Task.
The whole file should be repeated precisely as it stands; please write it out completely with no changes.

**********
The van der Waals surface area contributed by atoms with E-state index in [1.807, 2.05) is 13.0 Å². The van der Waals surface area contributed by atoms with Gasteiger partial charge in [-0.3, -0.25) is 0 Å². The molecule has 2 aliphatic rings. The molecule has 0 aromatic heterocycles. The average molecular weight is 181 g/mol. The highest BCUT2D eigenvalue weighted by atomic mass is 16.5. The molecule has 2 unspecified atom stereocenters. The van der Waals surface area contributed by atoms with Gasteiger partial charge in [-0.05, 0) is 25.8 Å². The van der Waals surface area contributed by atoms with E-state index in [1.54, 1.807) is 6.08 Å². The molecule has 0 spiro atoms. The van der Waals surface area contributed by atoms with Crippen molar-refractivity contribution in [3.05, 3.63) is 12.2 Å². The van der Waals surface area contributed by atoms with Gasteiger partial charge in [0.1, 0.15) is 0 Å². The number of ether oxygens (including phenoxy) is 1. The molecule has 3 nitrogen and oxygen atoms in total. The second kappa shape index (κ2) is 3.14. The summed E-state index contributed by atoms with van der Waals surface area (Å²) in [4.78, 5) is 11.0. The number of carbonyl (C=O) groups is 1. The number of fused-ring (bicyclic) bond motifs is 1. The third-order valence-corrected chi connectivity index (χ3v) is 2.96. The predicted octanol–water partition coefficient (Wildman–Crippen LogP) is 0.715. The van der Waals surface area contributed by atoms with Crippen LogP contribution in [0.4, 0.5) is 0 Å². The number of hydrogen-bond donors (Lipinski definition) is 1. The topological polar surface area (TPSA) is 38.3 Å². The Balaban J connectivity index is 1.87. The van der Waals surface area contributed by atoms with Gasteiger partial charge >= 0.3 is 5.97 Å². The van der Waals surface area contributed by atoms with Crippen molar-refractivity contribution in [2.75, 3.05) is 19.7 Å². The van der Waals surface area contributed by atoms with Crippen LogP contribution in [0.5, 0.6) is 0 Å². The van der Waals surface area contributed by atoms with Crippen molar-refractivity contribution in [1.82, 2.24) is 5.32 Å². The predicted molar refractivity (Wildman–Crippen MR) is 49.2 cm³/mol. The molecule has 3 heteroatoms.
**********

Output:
The van der Waals surface area contributed by atoms with E-state index in [1.807, 2.05) is 13.0 Å². The van der Waals surface area contributed by atoms with Gasteiger partial charge in [-0.3, -0.25) is 0 Å². The molecule has 2 aliphatic rings. The molecule has 0 aromatic heterocycles. The average molecular weight is 181 g/mol. The highest BCUT2D eigenvalue weighted by atomic mass is 16.5. The molecule has 2 unspecified atom stereocenters. The van der Waals surface area contributed by atoms with Gasteiger partial charge in [-0.05, 0) is 25.8 Å². The van der Waals surface area contributed by atoms with E-state index in [1.54, 1.807) is 6.08 Å². The molecule has 0 spiro atoms. The van der Waals surface area contributed by atoms with Crippen molar-refractivity contribution in [3.05, 3.63) is 12.2 Å². The van der Waals surface area contributed by atoms with Gasteiger partial charge in [0.1, 0.15) is 0 Å². The number of ether oxygens (including phenoxy) is 1. The molecule has 3 nitrogen and oxygen atoms in total. The second kappa shape index (κ2) is 3.14. The summed E-state index contributed by atoms with van der Waals surface area (Å²) in [4.78, 5) is 11.0. The number of carbonyl (C=O) groups is 1. The number of fused-ring (bicyclic) bond motifs is 1. The third-order valence-corrected chi connectivity index (χ3v) is 2.96. The predicted octanol–water partition coefficient (Wildman–Crippen LogP) is 0.715. The van der Waals surface area contributed by atoms with Crippen LogP contribution in [0.4, 0.5) is 0 Å². The number of hydrogen-bond donors (Lipinski definition) is 1. The topological polar surface area (TPSA) is 38.3 Å². The Balaban J connectivity index is 1.87. The van der Waals surface area contributed by atoms with Gasteiger partial charge >= 0.3 is 5.97 Å². The van der Waals surface area contributed by atoms with Crippen molar-refractivity contribution in [2.75, 3.05) is 19.7 Å². The van der Waals surface area contributed by atoms with Crippen LogP contribution in [0.5, 0.6) is 0 Å². The van der Waals surface area contributed by atoms with Crippen molar-refractivity contribution in [1.82, 2.24) is 5.32 Å². The predicted molar refractivity (Wildman–Crippen MR) is 49.2 cm³/mol. The molecule has 3 heteroatoms.